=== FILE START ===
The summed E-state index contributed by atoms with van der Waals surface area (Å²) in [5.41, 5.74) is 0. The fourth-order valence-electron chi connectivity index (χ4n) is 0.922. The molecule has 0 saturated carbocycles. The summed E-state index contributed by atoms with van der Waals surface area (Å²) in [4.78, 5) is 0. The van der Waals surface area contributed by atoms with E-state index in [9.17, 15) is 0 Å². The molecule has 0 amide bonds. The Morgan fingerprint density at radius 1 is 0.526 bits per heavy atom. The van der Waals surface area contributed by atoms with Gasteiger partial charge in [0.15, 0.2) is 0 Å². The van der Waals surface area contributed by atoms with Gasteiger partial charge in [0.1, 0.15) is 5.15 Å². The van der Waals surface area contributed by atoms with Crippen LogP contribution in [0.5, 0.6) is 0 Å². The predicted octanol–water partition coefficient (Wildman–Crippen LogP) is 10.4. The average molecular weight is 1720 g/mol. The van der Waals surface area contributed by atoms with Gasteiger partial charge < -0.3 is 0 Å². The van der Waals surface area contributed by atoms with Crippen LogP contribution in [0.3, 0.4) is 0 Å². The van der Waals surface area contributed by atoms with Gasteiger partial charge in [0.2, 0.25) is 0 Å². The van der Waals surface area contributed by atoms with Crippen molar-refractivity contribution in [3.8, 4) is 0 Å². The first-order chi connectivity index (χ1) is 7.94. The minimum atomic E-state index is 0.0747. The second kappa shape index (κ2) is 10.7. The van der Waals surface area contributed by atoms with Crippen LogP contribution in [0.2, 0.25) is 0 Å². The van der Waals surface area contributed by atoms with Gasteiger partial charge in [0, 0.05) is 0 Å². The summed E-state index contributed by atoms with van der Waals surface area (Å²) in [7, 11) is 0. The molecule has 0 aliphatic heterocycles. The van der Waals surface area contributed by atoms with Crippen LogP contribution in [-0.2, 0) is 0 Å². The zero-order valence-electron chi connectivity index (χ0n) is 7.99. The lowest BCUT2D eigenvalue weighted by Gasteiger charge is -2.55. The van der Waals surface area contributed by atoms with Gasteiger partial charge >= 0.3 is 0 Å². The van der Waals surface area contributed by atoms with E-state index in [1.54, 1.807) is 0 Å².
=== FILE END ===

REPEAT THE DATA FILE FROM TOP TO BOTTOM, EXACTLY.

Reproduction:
The summed E-state index contributed by atoms with van der Waals surface area (Å²) in [5.41, 5.74) is 0. The fourth-order valence-electron chi connectivity index (χ4n) is 0.922. The molecule has 0 saturated carbocycles. The summed E-state index contributed by atoms with van der Waals surface area (Å²) in [4.78, 5) is 0. The van der Waals surface area contributed by atoms with E-state index in [9.17, 15) is 0 Å². The molecule has 0 amide bonds. The Morgan fingerprint density at radius 1 is 0.526 bits per heavy atom. The van der Waals surface area contributed by atoms with Gasteiger partial charge in [0.15, 0.2) is 0 Å². The van der Waals surface area contributed by atoms with Gasteiger partial charge in [0.1, 0.15) is 5.15 Å². The van der Waals surface area contributed by atoms with Crippen LogP contribution in [0.5, 0.6) is 0 Å². The predicted octanol–water partition coefficient (Wildman–Crippen LogP) is 10.4. The average molecular weight is 1720 g/mol. The van der Waals surface area contributed by atoms with Gasteiger partial charge < -0.3 is 0 Å². The van der Waals surface area contributed by atoms with Crippen LogP contribution in [0.3, 0.4) is 0 Å². The van der Waals surface area contributed by atoms with Gasteiger partial charge in [0.2, 0.25) is 0 Å². The van der Waals surface area contributed by atoms with Crippen molar-refractivity contribution in [3.8, 4) is 0 Å². The first-order chi connectivity index (χ1) is 7.94. The minimum atomic E-state index is 0.0747. The second kappa shape index (κ2) is 10.7. The van der Waals surface area contributed by atoms with Crippen LogP contribution in [0.2, 0.25) is 0 Å². The van der Waals surface area contributed by atoms with Gasteiger partial charge in [0, 0.05) is 0 Å². The summed E-state index contributed by atoms with van der Waals surface area (Å²) in [7, 11) is 0. The molecule has 0 aliphatic heterocycles. The van der Waals surface area contributed by atoms with Crippen LogP contribution in [-0.2, 0) is 0 Å². The zero-order valence-electron chi connectivity index (χ0n) is 7.99. The lowest BCUT2D eigenvalue weighted by Gasteiger charge is -2.55. The van der Waals surface area contributed by atoms with Gasteiger partial charge >= 0.3 is 0 Å². The van der Waals surface area contributed by atoms with E-state index in [1.54, 1.807) is 0 Å².